Foods high in refined carbohydrates (sugar), such as concentrated fruit snack bars, lollies, muesli bars, sweet biscuits, some breakfast cereals and sugary drinks and juices can contribute to dental decay, especially if eaten often and over long periods. This is because the sugar feeds the destructive bacteria in your baby's or toddler's mouth. The bacteria produce acid, which destroys your child's teeth. Highly refined packaged foods such as savoury crackers and chips can also have high levels of carbohydrate (sugar). Be sure to check the nutritional information panel on all packaged foods to help work out which foods and drinks have high carbohydrate and sugar levels.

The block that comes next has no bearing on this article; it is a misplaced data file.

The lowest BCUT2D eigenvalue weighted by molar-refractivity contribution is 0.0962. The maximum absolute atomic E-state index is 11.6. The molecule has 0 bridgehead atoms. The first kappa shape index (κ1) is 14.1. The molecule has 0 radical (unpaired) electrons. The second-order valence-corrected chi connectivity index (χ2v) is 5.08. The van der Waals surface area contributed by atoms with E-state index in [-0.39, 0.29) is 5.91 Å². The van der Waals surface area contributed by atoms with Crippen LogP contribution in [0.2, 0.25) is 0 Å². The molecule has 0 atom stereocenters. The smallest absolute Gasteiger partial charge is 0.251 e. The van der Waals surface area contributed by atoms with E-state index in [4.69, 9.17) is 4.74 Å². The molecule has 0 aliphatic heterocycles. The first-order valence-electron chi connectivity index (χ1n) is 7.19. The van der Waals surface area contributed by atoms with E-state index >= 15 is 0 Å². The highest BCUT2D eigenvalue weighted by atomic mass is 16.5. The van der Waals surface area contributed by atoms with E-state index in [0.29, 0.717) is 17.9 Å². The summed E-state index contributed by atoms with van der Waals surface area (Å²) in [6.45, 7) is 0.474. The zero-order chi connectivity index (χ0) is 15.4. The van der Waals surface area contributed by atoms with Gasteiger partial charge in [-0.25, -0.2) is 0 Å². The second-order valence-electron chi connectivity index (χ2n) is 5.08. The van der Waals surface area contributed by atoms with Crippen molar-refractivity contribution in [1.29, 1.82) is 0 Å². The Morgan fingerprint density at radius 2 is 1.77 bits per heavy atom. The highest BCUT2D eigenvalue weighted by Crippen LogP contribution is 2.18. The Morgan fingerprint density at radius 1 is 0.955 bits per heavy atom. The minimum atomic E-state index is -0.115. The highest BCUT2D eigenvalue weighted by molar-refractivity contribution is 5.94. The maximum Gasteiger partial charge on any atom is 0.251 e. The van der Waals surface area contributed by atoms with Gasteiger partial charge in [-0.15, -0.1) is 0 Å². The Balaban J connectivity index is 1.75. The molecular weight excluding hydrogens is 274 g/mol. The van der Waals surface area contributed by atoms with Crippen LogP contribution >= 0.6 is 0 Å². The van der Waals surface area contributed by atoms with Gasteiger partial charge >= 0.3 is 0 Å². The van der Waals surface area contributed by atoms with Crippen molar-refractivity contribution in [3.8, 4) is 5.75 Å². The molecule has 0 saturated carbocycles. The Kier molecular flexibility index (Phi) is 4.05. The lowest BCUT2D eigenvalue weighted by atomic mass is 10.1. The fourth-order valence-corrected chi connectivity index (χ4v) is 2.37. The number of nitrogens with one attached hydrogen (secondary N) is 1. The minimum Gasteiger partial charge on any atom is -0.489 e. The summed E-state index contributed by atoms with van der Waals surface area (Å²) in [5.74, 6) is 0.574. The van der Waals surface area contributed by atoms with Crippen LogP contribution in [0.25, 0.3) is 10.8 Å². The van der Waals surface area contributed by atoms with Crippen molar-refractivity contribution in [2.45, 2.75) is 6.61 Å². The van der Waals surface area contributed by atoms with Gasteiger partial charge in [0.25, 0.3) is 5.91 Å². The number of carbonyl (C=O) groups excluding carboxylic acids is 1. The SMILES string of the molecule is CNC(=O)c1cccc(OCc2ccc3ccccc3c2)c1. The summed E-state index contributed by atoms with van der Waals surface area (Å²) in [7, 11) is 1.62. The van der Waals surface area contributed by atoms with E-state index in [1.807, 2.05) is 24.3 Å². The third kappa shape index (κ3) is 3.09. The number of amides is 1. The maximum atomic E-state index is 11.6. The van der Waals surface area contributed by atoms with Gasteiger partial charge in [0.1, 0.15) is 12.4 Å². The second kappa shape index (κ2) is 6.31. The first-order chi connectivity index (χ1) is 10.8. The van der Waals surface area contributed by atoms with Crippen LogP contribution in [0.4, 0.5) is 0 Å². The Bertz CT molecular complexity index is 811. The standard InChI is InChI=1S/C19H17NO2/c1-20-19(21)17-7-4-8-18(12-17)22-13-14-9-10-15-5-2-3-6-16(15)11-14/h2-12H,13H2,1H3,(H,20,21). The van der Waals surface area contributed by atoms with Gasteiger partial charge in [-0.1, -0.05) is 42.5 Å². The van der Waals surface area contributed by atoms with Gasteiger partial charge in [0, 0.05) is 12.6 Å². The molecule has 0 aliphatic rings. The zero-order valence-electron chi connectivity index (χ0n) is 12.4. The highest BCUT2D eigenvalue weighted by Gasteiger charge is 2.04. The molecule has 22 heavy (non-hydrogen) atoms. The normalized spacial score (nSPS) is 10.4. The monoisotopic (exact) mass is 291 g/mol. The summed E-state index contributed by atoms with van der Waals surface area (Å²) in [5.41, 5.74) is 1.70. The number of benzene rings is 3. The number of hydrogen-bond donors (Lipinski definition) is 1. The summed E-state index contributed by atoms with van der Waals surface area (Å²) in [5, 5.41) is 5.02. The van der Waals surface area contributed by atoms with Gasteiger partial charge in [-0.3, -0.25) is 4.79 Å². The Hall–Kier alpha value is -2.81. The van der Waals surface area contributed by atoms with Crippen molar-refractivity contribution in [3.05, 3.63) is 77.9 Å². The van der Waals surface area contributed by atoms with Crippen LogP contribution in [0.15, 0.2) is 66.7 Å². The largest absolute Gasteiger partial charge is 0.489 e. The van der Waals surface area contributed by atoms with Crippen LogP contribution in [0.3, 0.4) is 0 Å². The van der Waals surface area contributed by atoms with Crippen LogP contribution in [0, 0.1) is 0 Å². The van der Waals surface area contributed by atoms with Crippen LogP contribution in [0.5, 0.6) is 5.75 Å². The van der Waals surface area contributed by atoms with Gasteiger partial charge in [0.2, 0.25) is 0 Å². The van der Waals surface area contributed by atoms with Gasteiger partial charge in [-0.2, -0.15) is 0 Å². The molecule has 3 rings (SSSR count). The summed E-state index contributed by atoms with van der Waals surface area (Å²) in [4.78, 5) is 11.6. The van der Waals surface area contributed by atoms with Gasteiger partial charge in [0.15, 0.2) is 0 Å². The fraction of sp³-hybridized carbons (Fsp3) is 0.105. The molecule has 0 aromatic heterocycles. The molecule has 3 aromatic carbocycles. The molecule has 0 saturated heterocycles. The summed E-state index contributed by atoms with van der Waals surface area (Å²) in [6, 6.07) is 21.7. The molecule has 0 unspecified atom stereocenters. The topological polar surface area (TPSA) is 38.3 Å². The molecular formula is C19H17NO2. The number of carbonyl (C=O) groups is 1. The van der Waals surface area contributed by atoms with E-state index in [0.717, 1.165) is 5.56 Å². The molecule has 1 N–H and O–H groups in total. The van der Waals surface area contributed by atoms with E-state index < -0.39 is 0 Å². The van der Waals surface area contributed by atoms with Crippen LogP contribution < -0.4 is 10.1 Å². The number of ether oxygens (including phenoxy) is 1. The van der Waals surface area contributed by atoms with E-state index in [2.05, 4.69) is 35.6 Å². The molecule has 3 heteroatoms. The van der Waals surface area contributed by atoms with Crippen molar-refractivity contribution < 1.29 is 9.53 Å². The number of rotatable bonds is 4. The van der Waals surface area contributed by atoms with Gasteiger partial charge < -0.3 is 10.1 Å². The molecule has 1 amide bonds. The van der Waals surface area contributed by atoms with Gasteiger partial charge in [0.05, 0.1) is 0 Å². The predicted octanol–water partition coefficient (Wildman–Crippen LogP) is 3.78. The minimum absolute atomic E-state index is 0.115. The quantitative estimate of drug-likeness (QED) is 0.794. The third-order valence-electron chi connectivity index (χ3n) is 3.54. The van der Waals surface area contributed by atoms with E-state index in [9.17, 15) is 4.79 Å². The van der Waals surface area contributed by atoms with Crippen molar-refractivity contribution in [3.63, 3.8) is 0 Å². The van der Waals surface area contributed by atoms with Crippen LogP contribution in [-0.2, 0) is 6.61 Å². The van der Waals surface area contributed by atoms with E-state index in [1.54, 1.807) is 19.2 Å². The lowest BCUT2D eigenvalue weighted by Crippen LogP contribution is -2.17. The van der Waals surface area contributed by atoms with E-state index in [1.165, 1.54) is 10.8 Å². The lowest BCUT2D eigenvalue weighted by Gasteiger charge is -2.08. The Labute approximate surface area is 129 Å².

While it's unrealistic to completely cut these foods out of your child's diet, the ADA has tips to help minimise dental decay in your child's teeth:
You need to make sure you clean your child's teeth morning and night, as many healthy foods contain high amounts of sugar. Starchy foods (such as bread, pasta, crackers), fruits and milk products (including breast milk) consumed frequently can cause the growth of dental plaque (bacteria).
Importantly, a healthy diet must be complemented by good oral hygiene - brushing and flossing teeth and regular dental check-ups. Daily flossing and brushing greatly reduces the risk of tooth decay.